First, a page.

Estab­lish a Thai lim­it­ed com­pa­ny in order to pur­chase your real estate. You may own up to 49% of the com­pa­ny’s shares. The remain­ing 51% must be held by a min­i­mum of 3 Thai nom­i­nee share­hold­ers (which have an inter­est in the share­hold­ing in the form of small annu­al or month­ly div­i­dends agreed upon dur­ing estab­lish­ment of the com­pa­ny) with the for­eign­er as direc­tor and the largest share­hold­er. This is a safe, tried and trust­ed method and the for­eign­er main­tains sole exec­u­tive rights in the com­pa­ny and the Thai nom­i­nee share­hold­ers are anony­mous to one anoth­er. Our trust­ed legal pro­fes­sion­al con­tacts offer pack­ages which take care of every­thing from com­pa­ny reg­is­tra­tion and com­pa­ny bank account set­up to land trans­fer and com­pa­ny books. It should be not­ed that we only rec­om­mend this method as a way to invest in prop­er­ty and run it as a busi­ness, such as a hol­i­day rental busi­ness. We do not rec­om­mend this as a way to live full-time in a prop­er­ty with no income/outgoings shown on the com­pa­ny books. Almost 99% of for­eign invest­ment in prop­er­ty uses this struc­ture — Con­tact us for more infor­ma­tion and quotes on start-up pack­ages.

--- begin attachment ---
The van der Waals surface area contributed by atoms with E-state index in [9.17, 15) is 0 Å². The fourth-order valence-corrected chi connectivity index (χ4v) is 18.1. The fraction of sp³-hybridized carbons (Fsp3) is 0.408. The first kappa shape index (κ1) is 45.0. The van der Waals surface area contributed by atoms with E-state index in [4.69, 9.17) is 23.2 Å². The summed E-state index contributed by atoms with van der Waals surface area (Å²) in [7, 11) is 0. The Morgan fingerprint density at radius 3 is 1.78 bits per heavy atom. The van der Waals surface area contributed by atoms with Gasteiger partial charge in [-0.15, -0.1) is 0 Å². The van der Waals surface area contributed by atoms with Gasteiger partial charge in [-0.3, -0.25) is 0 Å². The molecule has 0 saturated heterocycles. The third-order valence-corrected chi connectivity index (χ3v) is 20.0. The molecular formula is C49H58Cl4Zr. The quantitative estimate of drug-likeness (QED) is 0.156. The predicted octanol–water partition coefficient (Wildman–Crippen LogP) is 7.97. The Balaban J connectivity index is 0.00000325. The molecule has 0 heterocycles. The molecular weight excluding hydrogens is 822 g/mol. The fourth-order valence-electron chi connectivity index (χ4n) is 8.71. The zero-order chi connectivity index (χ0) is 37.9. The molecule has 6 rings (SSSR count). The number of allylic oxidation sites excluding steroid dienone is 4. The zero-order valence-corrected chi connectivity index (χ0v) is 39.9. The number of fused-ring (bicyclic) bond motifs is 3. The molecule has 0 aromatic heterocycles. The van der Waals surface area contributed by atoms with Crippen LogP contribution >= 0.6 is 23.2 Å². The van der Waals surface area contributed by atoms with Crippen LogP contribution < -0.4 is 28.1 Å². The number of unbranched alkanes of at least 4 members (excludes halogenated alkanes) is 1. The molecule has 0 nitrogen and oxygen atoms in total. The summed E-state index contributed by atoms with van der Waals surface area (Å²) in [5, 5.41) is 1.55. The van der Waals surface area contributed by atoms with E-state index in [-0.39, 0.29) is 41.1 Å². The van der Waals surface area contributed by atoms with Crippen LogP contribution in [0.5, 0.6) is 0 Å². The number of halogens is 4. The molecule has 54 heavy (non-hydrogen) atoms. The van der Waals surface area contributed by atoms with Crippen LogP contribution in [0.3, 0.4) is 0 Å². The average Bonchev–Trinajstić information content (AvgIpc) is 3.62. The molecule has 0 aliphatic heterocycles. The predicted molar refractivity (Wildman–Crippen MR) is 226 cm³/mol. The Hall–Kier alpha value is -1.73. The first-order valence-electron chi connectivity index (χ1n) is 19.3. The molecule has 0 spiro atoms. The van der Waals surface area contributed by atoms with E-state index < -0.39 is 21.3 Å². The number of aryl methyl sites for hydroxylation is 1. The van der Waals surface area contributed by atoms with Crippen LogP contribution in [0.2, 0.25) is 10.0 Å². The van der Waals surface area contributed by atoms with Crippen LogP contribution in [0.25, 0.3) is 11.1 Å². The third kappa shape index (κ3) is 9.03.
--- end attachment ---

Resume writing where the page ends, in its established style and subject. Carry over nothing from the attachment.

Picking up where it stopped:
Option 3Usufruct.

Sim­i­lar to leas­ing described above, a Thai cit­i­zen owns the land and anoth­er par­ty wish­es to make life­long use of that land. Once a price is agreed, instead of a lease­hold, a usufruc­tu­ary is record­ed in the reg­istry in the land office . This includes the life­long right to live in a house or apart­ment and use the land for this pur­pose. The main dif­fer­ence to leas­ing here is that a usufruct expires upon death of the usufruc­tu­ary and can­not be passed down to his or her heirs.

Option 4: Invest (Big!).